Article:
• Michael Jackson’s “Privacy,” Dua Lipa’s “New Rules,” and Britney Spears’s “E-mail My Heart” were not just jams to innocently rock out to during the week of May 20th. They were included in Spotify’s “I <3 GDPR” playlist to soothe the souls of lawyers, marketers, entrepreneurs, and many more who are required to ensure GDPR compliance with the new EU regulation. New privacy policies in hand, many companies opted to inform people of the changes they made by email that same week.

    By May 25, 2018, or “GDPR Day,” people were exhausted by the influx of GDPR compliance emails. In case you deleted all the ones you received, GDPR stands for the General Data Protection Regulation. It is a modernization of the European Union’s data protection laws for the digital era written to protect consumer privacy.

    Given GDPR’s purpose, it offered marketers a prime opportunity to creatively engage their communities—maybe even to make them smile. Thankfully, many brands did not go the “email on GDPR Eve” route, instead using this opportunity to serve their customer needs while upping the entertainment value. Here are three tips for creating memorable experiences:

    1)   Make your subject lines stand out

    Do you open emails with the subject line “We’ve updated our privacy policy?” Many inboxes lit up with this generic subject line as GDPR Day approached, while others were graced with more clever enticements to open.

    Quuu Promote, a content promotion tool, threw it back to high school cheerleading with “Give me a G, give me a D, give me a P, give me an R, what does it spell?” Splash, an event marketing platform, went with puppy gifs and a subject line of “Updated Privacy Policy + Puppies.” (As we know, puppies are always welcome.)

    The pups blew Splash’s email metrics out of the water. “Compared to our average emails, we had a 75% increase in our open rate and over 50% increase in our click-to-open,” said Amy Holtzman, VP of marketing at Splash. “But it wasn’t just the numbers. We weren’t expecting the overwhelming response we received from our community — both in direct email replies, word-of-mouth, and on social media.”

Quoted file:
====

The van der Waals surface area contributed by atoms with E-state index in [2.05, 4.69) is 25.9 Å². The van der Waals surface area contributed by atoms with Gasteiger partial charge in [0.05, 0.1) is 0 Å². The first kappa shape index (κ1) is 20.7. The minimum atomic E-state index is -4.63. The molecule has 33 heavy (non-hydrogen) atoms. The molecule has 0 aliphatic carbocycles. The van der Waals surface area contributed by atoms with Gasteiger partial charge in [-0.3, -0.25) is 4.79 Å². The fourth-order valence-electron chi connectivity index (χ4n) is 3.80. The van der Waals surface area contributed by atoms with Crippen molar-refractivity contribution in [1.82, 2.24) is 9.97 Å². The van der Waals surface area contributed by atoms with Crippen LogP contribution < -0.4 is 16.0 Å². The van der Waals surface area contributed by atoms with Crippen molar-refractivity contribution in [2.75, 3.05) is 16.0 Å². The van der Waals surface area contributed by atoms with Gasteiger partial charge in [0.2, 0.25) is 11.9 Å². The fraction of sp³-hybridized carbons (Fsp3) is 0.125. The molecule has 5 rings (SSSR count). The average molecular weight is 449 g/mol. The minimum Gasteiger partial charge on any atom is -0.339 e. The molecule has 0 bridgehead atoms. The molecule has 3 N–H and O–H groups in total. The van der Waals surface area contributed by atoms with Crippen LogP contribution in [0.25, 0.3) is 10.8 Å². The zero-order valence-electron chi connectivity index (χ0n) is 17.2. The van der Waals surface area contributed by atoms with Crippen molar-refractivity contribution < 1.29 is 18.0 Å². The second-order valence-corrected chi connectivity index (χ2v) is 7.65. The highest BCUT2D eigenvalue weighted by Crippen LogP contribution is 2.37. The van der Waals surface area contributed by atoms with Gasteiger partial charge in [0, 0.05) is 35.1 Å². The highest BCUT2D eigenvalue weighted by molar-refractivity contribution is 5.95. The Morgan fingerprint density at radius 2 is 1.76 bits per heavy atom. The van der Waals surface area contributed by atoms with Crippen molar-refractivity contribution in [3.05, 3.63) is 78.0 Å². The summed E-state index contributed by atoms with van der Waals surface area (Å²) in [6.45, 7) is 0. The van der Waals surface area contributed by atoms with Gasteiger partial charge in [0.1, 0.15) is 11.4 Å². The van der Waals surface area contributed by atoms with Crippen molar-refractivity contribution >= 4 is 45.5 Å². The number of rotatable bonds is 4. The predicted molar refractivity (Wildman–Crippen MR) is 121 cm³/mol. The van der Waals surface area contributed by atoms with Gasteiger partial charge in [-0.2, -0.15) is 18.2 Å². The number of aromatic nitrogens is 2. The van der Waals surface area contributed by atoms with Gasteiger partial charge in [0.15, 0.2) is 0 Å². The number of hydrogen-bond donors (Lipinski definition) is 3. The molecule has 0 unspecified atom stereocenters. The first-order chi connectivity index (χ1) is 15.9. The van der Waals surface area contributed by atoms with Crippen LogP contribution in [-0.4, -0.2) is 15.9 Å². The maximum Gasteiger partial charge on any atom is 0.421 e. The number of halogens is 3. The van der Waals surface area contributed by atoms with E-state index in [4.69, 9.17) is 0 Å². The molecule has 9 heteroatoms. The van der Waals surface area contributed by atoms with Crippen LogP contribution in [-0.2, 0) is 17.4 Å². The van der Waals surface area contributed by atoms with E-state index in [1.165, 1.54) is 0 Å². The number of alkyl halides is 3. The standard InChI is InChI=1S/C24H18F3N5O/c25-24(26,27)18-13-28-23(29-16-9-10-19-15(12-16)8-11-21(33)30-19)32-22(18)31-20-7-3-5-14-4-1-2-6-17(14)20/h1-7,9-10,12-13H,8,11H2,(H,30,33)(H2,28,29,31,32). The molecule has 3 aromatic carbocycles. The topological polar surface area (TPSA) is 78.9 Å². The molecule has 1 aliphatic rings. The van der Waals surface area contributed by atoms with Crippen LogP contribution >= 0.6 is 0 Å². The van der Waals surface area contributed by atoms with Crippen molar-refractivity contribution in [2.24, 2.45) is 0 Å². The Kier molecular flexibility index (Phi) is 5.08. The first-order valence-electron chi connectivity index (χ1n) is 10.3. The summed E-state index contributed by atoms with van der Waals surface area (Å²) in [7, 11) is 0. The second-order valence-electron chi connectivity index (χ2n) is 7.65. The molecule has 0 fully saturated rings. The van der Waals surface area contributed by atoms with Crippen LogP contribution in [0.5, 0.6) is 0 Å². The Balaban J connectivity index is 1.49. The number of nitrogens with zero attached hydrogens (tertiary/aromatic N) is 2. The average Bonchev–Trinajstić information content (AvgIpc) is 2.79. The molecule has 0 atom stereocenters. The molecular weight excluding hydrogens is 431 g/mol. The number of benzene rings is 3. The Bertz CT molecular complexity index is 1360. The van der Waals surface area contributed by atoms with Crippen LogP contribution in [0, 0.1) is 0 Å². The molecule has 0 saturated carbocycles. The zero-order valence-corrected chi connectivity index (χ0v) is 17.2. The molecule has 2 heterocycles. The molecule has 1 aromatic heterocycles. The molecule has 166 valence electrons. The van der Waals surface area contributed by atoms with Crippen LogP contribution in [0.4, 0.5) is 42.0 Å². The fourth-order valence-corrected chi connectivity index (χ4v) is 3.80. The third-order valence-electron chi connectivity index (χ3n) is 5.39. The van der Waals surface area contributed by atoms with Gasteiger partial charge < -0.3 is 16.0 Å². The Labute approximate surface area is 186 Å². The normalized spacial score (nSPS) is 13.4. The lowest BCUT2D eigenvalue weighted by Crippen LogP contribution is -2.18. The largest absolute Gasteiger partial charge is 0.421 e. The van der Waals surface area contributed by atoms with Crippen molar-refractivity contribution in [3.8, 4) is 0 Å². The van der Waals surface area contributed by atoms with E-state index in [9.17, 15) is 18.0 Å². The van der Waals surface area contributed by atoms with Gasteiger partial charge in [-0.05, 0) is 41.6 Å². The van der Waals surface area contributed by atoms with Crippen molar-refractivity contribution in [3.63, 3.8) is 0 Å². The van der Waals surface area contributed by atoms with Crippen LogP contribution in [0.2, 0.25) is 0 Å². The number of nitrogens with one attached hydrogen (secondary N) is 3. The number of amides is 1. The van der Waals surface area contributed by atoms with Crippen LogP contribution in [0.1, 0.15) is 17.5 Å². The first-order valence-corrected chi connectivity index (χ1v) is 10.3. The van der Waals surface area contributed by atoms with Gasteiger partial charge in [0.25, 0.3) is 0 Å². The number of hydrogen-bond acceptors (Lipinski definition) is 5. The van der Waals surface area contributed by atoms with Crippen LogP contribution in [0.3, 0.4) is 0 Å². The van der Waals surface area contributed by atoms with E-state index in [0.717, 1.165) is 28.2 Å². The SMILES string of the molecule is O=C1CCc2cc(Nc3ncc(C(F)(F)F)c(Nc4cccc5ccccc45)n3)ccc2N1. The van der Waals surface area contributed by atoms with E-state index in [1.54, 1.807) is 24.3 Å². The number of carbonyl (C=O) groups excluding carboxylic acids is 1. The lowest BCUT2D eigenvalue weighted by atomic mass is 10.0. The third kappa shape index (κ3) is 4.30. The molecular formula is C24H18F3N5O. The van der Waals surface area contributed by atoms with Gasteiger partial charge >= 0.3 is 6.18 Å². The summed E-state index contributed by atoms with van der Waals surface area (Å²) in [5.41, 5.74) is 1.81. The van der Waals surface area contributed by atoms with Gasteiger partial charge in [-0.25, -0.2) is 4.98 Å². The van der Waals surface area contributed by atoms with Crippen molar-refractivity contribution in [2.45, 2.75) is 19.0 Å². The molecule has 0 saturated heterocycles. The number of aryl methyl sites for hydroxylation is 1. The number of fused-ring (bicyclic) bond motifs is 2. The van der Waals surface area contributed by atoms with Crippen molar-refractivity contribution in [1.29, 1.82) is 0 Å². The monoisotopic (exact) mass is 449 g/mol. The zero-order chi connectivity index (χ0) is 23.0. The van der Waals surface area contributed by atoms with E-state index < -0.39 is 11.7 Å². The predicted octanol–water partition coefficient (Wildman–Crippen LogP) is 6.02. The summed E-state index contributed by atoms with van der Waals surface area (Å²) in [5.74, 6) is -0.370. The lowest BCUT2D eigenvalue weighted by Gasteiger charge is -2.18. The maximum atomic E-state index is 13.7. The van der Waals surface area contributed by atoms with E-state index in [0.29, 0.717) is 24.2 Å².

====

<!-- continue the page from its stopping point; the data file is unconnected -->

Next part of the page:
When brands deviate from the norm and humanize their messages, they’re able to generate affinity. Both brands understood the pain-point consumers were experiencing from email overload and included content that they wanted to see. It’s not surprising that their open rates were higher.

    2)  Let your brand shine

    Regulations are the exact opposite of photogenic. But that didn’t stop some brands from creating visuals to help their customers more easily digest the law. Calm, the meditation app, launched  “Once upon a GDPR—a new Sleep Story featuring the 107 pages and 57,509 words of GDPR read aloud. This creative approach aligns with their product and core values. Calm’s cofounder, Alex Tew, cheekily added, “Insomnia is a modern epidemic. The search for a cure is a new Holy Grail. GDPR may be our new best hope.”

    Splash stayed true to their content strategy and brand messaging through their email outreach. Holtzman explained, “In general, we aim to make all our content digestible. A big part of GDPR’s mission is to make legal documentation — especially around the use of personal data — more easily digestible. The best way we could project the message across loud and clear was to simplify it (or TL;DR it) with bullet points and minimal descriptions. At the end of the day, we’re still Splash, and we really wanted to let our personality shine — even if it was through a typically stale legal notification.”

    3)   Go above and beyond to educate your community

    As the GDPR can affect companies significantly — Google and Facebook were sued for $8.8 billion on May 25 — it is important to educate consumers on the law’s ramifications. Splash knew that an email, even one with puppies, wouldn’t suffice. So they also created a downloadable eBook and interactive webinar with a GDPR expert to review compliance, and had both ready to go for GDPR day.

    “As we started to work on our own GDPR compliance, we accumulated a lot of knowledge on how GDPR would impact events. Because of that, we felt a responsibility to educate our audience on the implications for them and their programs,” Holtzman said of their GDPR strategy.

    “Interestingly, we initially thought the need for this type of content would end on May 25, but we were wrong. Since the GDPR compliance deadline, we’ve experienced an increase in the number of questions, and they’re getting even more complex. We see this as an opportunity to continue our commitment to GDPR education and will soon be putting out an updated eBook, another webinar, and a blog series. Marketers are hungry for real-life examples of GDPR in practice and we’re in a unique position to deliver them.”

    Seize the creative opportunity—always

    GDPR compliance is not simple. This is why companies were given nearly two years to achieve it. The amount of emails that were sent close to the deadline highlights how actually informing people of changes that impact them was mostly thought of as a box to be checked rather than a marketing opportunity to be seized. As we saw from the marketers who took the latter route, when companies take the time to humanize their brand through empathy, comedy, and education, they stand out—something to think about when the next 57,509-word regulation drops.

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